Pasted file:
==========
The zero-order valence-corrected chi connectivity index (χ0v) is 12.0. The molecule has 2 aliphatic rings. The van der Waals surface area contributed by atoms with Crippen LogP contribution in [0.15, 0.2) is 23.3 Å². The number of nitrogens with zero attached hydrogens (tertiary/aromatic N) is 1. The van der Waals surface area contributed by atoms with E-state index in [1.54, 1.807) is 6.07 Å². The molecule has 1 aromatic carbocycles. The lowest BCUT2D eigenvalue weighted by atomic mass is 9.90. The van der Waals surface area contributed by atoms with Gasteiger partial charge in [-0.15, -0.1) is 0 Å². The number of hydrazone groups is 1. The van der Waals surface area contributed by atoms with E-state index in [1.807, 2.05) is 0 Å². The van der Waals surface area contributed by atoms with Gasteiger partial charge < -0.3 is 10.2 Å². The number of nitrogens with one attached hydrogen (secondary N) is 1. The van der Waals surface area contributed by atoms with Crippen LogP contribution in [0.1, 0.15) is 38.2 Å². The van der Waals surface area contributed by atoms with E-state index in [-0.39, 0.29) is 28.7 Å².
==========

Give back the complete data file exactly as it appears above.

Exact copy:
The zero-order valence-corrected chi connectivity index (χ0v) is 12.0. The molecule has 2 aliphatic rings. The van der Waals surface area contributed by atoms with Crippen LogP contribution in [0.15, 0.2) is 23.3 Å². The number of nitrogens with zero attached hydrogens (tertiary/aromatic N) is 1. The van der Waals surface area contributed by atoms with E-state index in [1.54, 1.807) is 6.07 Å². The molecule has 1 aromatic carbocycles. The lowest BCUT2D eigenvalue weighted by atomic mass is 9.90. The van der Waals surface area contributed by atoms with Gasteiger partial charge in [-0.15, -0.1) is 0 Å². The number of hydrazone groups is 1. The van der Waals surface area contributed by atoms with E-state index in [1.807, 2.05) is 0 Å². The van der Waals surface area contributed by atoms with Gasteiger partial charge < -0.3 is 10.2 Å². The number of nitrogens with one attached hydrogen (secondary N) is 1. The van der Waals surface area contributed by atoms with Crippen LogP contribution in [0.1, 0.15) is 38.2 Å². The van der Waals surface area contributed by atoms with E-state index in [-0.39, 0.29) is 28.7 Å².